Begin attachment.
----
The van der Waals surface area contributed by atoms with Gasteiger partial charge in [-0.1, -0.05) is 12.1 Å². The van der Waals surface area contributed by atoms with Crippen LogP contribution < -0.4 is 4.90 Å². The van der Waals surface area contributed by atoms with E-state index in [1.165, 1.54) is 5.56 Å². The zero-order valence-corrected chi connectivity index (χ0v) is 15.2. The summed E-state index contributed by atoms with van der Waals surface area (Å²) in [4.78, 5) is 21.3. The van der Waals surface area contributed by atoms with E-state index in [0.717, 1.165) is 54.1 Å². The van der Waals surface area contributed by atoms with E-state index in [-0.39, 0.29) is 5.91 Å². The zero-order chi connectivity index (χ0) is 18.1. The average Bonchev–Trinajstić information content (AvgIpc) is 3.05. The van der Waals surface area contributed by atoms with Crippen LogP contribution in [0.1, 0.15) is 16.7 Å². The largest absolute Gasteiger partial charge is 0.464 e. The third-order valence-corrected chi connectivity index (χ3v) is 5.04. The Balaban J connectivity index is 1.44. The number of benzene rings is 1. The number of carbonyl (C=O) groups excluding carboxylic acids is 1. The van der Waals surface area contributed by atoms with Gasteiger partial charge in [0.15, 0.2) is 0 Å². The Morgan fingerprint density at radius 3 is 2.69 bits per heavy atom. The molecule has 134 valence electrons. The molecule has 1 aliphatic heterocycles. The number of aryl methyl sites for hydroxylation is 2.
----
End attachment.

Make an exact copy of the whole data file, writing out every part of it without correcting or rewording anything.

The van der Waals surface area contributed by atoms with Gasteiger partial charge in [-0.1, -0.05) is 12.1 Å². The van der Waals surface area contributed by atoms with Crippen LogP contribution < -0.4 is 4.90 Å². The van der Waals surface area contributed by atoms with E-state index in [1.165, 1.54) is 5.56 Å². The zero-order valence-corrected chi connectivity index (χ0v) is 15.2. The summed E-state index contributed by atoms with van der Waals surface area (Å²) in [4.78, 5) is 21.3. The van der Waals surface area contributed by atoms with E-state index in [0.717, 1.165) is 54.1 Å². The van der Waals surface area contributed by atoms with E-state index in [-0.39, 0.29) is 5.91 Å². The zero-order chi connectivity index (χ0) is 18.1. The average Bonchev–Trinajstić information content (AvgIpc) is 3.05. The van der Waals surface area contributed by atoms with Crippen LogP contribution in [0.1, 0.15) is 16.7 Å². The largest absolute Gasteiger partial charge is 0.464 e. The third-order valence-corrected chi connectivity index (χ3v) is 5.04. The Balaban J connectivity index is 1.44. The number of benzene rings is 1. The number of carbonyl (C=O) groups excluding carboxylic acids is 1. The van der Waals surface area contributed by atoms with Gasteiger partial charge in [0.15, 0.2) is 0 Å². The Morgan fingerprint density at radius 3 is 2.69 bits per heavy atom. The molecule has 134 valence electrons. The molecule has 1 aliphatic heterocycles. The number of aryl methyl sites for hydroxylation is 2.